As an industry often accused of preaching to the choir – complaining to each other that the politicians in Washington just don’t understand us – many have bemoaned the fact that we never seem to have a voice in national politics.
Now we do … but it’s not necessarily the voice you’d expect.
Congresswoman Kathy Dahlkemper, a Democrat from Erie, Pa., who happens to be a co-owner of a successful design/build firm, was elected in November 2008 and is now serving her first term in the House of Representatives on behalf of the 3rd district of Pennsylvania.
In short, she’s definitely not the stereotypical male Republican that most of us would have expected to break the barrier and become the spokesperson for our business on Capitol Hill.
Dahlkemper was a professional dietician for two decades before she and her husband, Dan, decided to return to Erie to take over the family business. For 11 years, she and Dan worked hand-in-hand to build Dahlkemper Landscape Architects & Contractors from a small family business into a thriving organization. Today, the business employs four architects and a seasonal crew of 35. While Dan, the architect, concentrated on his design work, Kathy ran the operation and gained a first-hand knowledge of the struggles facing green industry companies nationwide.
Just a few years ago, she was nowhere near being a career politician … she was simply a concerned citizen who didn’t like the way things were going, but had no inkling that she might someday serve in Congress.
But she had the chops for the job. She’d wanted to help the struggling Erie community become a little more green, so she spearheaded the development of the Lake Erie Arboretum at Frontier Park (LEAF) and served as a director of the thriving non-profit for 10 years. And, through her daily work managing the business and her volunteer service for LEAF, she became a master at bringing people together in public-private partnerships to benefit the community. Finally, she really understood small business because she’d been running one for more than a decade. In short, even though she didn’t realize it as it was happening, she became a skilled politician.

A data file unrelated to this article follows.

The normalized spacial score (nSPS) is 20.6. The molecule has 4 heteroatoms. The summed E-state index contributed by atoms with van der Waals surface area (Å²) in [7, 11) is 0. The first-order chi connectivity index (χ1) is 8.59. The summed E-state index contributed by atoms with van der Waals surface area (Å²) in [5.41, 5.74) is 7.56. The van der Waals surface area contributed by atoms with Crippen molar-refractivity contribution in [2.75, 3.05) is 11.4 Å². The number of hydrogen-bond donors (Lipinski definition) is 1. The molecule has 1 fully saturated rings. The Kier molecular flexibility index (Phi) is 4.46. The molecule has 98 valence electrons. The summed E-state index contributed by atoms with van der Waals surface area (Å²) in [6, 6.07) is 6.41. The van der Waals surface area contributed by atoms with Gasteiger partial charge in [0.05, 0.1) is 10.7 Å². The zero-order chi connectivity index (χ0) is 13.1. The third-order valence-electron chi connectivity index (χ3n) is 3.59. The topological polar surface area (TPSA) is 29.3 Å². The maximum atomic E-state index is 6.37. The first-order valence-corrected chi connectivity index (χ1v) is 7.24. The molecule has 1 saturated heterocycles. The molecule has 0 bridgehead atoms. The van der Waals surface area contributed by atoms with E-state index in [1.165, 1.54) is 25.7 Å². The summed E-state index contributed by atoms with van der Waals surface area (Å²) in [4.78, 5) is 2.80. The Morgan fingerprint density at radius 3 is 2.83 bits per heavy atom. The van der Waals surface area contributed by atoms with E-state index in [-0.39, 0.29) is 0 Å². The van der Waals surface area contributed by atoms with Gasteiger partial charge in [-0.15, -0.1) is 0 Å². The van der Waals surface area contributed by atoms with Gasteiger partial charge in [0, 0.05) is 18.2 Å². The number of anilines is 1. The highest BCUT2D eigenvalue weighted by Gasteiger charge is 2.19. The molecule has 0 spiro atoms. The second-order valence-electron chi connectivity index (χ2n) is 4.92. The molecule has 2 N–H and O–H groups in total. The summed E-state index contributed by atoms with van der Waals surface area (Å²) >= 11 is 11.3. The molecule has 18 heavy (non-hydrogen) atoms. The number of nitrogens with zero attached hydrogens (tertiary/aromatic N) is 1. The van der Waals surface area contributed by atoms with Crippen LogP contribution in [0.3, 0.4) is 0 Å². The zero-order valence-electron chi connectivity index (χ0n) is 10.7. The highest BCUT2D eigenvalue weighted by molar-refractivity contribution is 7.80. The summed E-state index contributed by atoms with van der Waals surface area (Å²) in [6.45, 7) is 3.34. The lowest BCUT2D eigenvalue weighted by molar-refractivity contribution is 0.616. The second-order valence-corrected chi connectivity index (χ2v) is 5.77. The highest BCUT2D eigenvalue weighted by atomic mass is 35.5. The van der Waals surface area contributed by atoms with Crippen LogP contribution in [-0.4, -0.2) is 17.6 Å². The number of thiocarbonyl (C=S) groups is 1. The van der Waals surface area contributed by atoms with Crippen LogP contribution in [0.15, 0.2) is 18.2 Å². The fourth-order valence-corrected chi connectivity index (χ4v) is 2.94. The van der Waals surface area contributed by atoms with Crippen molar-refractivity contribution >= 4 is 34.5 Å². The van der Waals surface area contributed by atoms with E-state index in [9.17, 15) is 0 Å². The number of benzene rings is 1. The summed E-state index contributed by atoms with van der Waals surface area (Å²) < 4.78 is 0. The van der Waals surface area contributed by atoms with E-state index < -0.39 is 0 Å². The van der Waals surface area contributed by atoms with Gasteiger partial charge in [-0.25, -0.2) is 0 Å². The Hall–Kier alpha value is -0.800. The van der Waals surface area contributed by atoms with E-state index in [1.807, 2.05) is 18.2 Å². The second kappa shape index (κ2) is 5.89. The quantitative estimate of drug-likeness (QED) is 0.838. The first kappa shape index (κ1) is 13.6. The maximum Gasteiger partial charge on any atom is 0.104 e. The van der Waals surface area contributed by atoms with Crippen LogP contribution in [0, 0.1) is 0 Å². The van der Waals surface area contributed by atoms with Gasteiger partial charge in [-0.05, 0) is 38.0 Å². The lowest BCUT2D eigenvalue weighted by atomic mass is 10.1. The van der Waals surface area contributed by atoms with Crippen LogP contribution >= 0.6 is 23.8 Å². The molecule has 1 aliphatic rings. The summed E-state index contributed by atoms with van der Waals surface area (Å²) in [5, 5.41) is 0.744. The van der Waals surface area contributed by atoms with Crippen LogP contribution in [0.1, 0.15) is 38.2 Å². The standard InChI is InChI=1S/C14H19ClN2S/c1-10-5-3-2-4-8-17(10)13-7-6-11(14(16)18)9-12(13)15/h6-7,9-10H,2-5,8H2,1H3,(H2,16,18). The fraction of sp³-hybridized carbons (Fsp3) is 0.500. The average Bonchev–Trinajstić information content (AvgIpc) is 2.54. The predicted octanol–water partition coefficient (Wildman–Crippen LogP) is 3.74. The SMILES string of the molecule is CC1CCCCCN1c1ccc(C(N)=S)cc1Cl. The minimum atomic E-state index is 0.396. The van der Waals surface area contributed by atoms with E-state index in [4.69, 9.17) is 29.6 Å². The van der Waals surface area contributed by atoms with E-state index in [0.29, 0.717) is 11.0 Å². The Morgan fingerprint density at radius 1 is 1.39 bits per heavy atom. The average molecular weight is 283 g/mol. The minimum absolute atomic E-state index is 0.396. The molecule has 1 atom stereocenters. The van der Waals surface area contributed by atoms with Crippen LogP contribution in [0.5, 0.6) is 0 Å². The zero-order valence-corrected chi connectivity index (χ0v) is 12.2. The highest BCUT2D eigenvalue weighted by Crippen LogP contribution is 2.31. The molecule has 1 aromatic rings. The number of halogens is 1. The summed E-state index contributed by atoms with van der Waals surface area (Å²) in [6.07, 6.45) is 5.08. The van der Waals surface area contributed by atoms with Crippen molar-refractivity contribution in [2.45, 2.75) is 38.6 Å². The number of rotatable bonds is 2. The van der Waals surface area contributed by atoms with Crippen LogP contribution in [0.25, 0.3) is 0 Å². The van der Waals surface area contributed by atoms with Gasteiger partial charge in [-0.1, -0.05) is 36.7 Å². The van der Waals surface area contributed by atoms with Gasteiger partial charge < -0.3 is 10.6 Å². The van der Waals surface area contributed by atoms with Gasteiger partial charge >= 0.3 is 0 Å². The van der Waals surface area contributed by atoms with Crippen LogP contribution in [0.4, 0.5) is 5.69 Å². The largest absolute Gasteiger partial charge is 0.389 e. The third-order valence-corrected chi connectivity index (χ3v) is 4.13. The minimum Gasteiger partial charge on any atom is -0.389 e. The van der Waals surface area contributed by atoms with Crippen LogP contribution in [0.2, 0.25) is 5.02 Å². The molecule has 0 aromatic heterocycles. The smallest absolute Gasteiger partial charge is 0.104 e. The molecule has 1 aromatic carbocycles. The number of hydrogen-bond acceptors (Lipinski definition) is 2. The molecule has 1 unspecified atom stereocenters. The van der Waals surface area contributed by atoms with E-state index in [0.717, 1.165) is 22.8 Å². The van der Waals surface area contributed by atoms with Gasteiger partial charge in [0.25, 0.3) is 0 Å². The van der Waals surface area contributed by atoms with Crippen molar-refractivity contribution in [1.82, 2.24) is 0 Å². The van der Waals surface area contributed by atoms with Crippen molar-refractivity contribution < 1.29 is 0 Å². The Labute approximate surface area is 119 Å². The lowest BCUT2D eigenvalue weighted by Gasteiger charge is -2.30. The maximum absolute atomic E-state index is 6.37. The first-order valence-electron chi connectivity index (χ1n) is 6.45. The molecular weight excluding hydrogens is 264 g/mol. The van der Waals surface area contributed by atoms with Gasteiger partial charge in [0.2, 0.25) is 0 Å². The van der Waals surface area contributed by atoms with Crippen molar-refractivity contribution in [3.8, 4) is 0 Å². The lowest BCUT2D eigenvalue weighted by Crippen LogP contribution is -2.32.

The light bulb went off over her head during dinner one night when a spirited political discussion with friends turned into a decision to run against longtime incumbent Rep. Phil English. Between her fresh approach, an Obama-driven Democratic Party tidal wave and her primary opponent’s decision to renege on his promise not to run for another term, she was swept into office and took the oath this past January.
Now, Kathy Dahlkemper roams the halls of power and serves on the Committee on Agriculture, the Committee on Science and Technology, and the Committee on Small Business (and her designer husband, Dan, serves as the first-ever male president of the Congressional Spouses Club’s freshman class). We got in touch with her to talk about her reasons for running, how she’ll represent the green industry inside the Beltway and what her husband and five grown children think about having “Mom” serving the nation.
What drove you to get into the political arena?
I’d never been in office before and hadn’t even been involved in the (Democratic) party, but I’d always been in touch with issues. I was concerned with the direction of the country and the future of my children. I have five kids and their future just wasn’t as bright as I’d hoped for. Someone asked me to run and I told them they were absolutely crazy. I loved the (landscaping) business and the non-profit work I was doing. Life was good, so why would I get into politics?
But, I eventually decided to go for it. It really is a public service. It’s a way to give back to my country, just like LEAF was a way to give back to my community.
My first issue was the war, but what became more of a driving force was the economic situation. The 3rd district was suffering. A lot of bright, talented kids left to go to college and couldn’t come back because there were no jobs. I thought we could do better here. I figured I could be a great salesperson for the region.
How did your background in the green industry contribute?
It contributed a couple of ways. First, I’d learned that hard work pays off. That’s rule No. 1 in the market. You’re fighting Mother Nature, employee issues and uncertainty. You have to work hard. In my part of the country, you also have to make a living in eight months. You have to put in a lot of time and realize that there’s not a job you won’t do. That paid off in the campaign and I think it will in Congress. Thanks to my background, I’m not afraid to get my hands dirty.